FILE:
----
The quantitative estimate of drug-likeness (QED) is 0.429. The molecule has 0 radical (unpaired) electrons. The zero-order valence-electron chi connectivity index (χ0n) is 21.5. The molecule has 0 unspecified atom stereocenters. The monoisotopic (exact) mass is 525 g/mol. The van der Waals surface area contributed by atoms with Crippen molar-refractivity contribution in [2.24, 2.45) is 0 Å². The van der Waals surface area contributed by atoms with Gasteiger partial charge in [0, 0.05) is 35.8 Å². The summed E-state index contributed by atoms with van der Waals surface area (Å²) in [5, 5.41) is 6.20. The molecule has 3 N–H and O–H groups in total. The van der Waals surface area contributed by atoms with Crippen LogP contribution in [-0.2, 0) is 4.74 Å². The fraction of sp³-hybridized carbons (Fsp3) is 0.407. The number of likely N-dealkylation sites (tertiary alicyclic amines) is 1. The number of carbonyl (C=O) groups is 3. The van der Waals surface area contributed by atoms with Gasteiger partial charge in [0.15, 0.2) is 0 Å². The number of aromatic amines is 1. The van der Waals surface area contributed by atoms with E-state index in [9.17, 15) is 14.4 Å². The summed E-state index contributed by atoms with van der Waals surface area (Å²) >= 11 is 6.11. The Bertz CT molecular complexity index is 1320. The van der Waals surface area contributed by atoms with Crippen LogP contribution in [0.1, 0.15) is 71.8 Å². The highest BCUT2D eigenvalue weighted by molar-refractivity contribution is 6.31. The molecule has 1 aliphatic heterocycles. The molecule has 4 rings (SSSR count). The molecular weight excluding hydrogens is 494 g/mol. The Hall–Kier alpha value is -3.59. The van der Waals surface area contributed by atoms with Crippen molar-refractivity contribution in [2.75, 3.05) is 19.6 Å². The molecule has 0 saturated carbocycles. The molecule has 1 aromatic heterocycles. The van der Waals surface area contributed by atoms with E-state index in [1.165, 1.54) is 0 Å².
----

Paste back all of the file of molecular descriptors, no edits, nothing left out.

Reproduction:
The quantitative estimate of drug-likeness (QED) is 0.429. The molecule has 0 radical (unpaired) electrons. The zero-order valence-electron chi connectivity index (χ0n) is 21.5. The molecule has 0 unspecified atom stereocenters. The monoisotopic (exact) mass is 525 g/mol. The van der Waals surface area contributed by atoms with Crippen molar-refractivity contribution in [2.24, 2.45) is 0 Å². The van der Waals surface area contributed by atoms with Gasteiger partial charge in [0, 0.05) is 35.8 Å². The summed E-state index contributed by atoms with van der Waals surface area (Å²) in [5, 5.41) is 6.20. The molecule has 3 N–H and O–H groups in total. The van der Waals surface area contributed by atoms with Crippen LogP contribution in [-0.2, 0) is 4.74 Å². The fraction of sp³-hybridized carbons (Fsp3) is 0.407. The number of likely N-dealkylation sites (tertiary alicyclic amines) is 1. The number of carbonyl (C=O) groups is 3. The van der Waals surface area contributed by atoms with Gasteiger partial charge in [0.15, 0.2) is 0 Å². The number of aromatic amines is 1. The van der Waals surface area contributed by atoms with E-state index in [9.17, 15) is 14.4 Å². The summed E-state index contributed by atoms with van der Waals surface area (Å²) >= 11 is 6.11. The Bertz CT molecular complexity index is 1320. The van der Waals surface area contributed by atoms with Crippen LogP contribution in [0.1, 0.15) is 71.8 Å². The highest BCUT2D eigenvalue weighted by molar-refractivity contribution is 6.31. The molecule has 1 aliphatic heterocycles. The molecule has 4 rings (SSSR count). The molecular weight excluding hydrogens is 494 g/mol. The Hall–Kier alpha value is -3.59. The van der Waals surface area contributed by atoms with Crippen molar-refractivity contribution in [2.75, 3.05) is 19.6 Å². The molecule has 0 saturated carbocycles. The molecule has 1 aromatic heterocycles. The van der Waals surface area contributed by atoms with E-state index in [1.165, 1.54) is 0 Å².